The House of Representatives recently passed the Tax Cuts and Jobs Act, which urges the Senate to proceed with their tax cut bill. For our country’s struggling small businesses, such tax relief is long overdue.
The House’s version of the tax cut bill proposes a nearly 40 percent reduction in the small business tax rate, lowering the tax burden to a more manageable 25 percent. It also established a nine percent small business tax rate on businesses earning less than $150,000 a year. This significant tax cut will allow businesses in North Carolina and across the nation to invest their earnings locally instead of being squandered away in an undrainable swamp.
North Carolina has a strong history of producing many successful businesses. Entities such as Bojangles, Cookout, and Krispy Kreme are economic giants that reach a unique set of consumers, but they all come from the same humble beginning: A new idea and a founder who was willing to risk everything.
Future businesses deserve similar opportunities. Shouldn’t our nation’s tax code encourage companies to innovate, grow, and expand, rather than punish them for finding success?
That sentiment is why a clear majority of North Carolina voters in 2016 specified “fixing the economy” as the most important issue facing the nation, and 47 percent of citizens currently believe cutting taxes is the best approach to achieve that goal.
North Carolina small businesses employ nearly half of our state’s workforce and account for more than 34,000 net new jobs. The future of our economy is dependent upon their ability to grow and prosper. The American dream connotes the idea that hard work and determination guarantee success. But with a majority of Americans working more hours in an economy of relatively stagnant wages, that dream is put further out of reach by the federal tax code.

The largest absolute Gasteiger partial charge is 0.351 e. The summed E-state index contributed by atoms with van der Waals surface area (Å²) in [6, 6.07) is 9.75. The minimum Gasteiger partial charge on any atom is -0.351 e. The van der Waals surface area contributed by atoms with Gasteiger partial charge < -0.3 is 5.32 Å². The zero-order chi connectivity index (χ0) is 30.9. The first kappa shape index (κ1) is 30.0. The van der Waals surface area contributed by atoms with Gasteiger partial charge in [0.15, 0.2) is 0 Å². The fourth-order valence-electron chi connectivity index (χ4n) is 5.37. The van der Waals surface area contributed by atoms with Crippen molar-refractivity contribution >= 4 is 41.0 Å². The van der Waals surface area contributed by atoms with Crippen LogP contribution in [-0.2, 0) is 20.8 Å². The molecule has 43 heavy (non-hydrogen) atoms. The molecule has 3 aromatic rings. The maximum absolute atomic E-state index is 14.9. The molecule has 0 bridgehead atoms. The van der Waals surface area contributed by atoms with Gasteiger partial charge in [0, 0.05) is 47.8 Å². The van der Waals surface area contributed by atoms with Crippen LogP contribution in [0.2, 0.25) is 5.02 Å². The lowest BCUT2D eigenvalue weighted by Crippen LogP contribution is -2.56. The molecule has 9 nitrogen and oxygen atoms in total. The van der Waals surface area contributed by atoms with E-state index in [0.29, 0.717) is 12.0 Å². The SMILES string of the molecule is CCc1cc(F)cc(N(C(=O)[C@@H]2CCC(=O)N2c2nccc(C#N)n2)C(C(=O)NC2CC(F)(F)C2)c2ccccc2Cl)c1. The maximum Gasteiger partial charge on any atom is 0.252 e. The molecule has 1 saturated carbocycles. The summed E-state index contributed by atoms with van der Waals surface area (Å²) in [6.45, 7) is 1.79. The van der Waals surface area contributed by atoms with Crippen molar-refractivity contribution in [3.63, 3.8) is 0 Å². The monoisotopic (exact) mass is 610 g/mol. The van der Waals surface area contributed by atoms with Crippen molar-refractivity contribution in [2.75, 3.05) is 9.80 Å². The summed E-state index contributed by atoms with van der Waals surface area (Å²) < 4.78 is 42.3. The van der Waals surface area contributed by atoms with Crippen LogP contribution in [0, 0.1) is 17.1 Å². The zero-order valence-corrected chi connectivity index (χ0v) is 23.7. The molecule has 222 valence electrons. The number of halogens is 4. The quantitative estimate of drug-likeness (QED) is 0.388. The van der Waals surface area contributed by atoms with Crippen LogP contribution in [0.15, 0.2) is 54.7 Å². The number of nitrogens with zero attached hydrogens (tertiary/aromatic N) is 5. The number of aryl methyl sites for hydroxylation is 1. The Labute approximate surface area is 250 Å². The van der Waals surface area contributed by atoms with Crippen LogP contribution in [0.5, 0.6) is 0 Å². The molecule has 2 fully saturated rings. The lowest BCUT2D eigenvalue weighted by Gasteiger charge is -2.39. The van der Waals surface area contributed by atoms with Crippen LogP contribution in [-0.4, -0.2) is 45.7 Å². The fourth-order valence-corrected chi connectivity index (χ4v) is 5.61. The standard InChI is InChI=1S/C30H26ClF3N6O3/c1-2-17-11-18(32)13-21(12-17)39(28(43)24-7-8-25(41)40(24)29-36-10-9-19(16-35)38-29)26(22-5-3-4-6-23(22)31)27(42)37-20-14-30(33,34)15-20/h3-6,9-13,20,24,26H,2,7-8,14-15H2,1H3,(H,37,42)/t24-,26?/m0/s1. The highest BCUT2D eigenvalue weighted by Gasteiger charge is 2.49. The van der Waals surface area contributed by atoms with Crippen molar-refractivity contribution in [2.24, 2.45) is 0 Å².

I was proud when the North Carolina General Assembly passed one of the most comprehensive tax reform packages in modern history, and the impact of the “Carolina Comeback” on our economy continues to be transformative.
Following the reduction of both individual and corporate taxes, state revenue has continually increased, over 385,000 jobs have been created, and unemployment has decreased nearly four percent Those concerned about the federal tax cuts’ deficit implications need only look at North Carolina’s experience to see that tax cuts can raise revenues.
House Minority Leader Nancy Pelosi recently told Democrats to oppose all tax reform legislation so “[Democrats] will be in the majority.” I find this manner of governing disheartening.
Struggling business owners do not care about petty politics. They care about serving their customers and supporting their employees through increased compensation.
Economic evidence illustrates that at least a portion of business taxes are paid for through employee wage reductions. Significant tax cuts, however, would incentivize employers to raise wages by thousands of dollars — money Pelosi and other Democrats would prefer stay with the federal government.
Politics should not interfere with individuals and families being provided an opportunity to make a better life. It is time for Congress to prioritize our nation’s leading job creators. It is time for them to pass small business tax cuts.
Scott Crosbie is the president of Artisan Signs in Cornelius, North Carolina.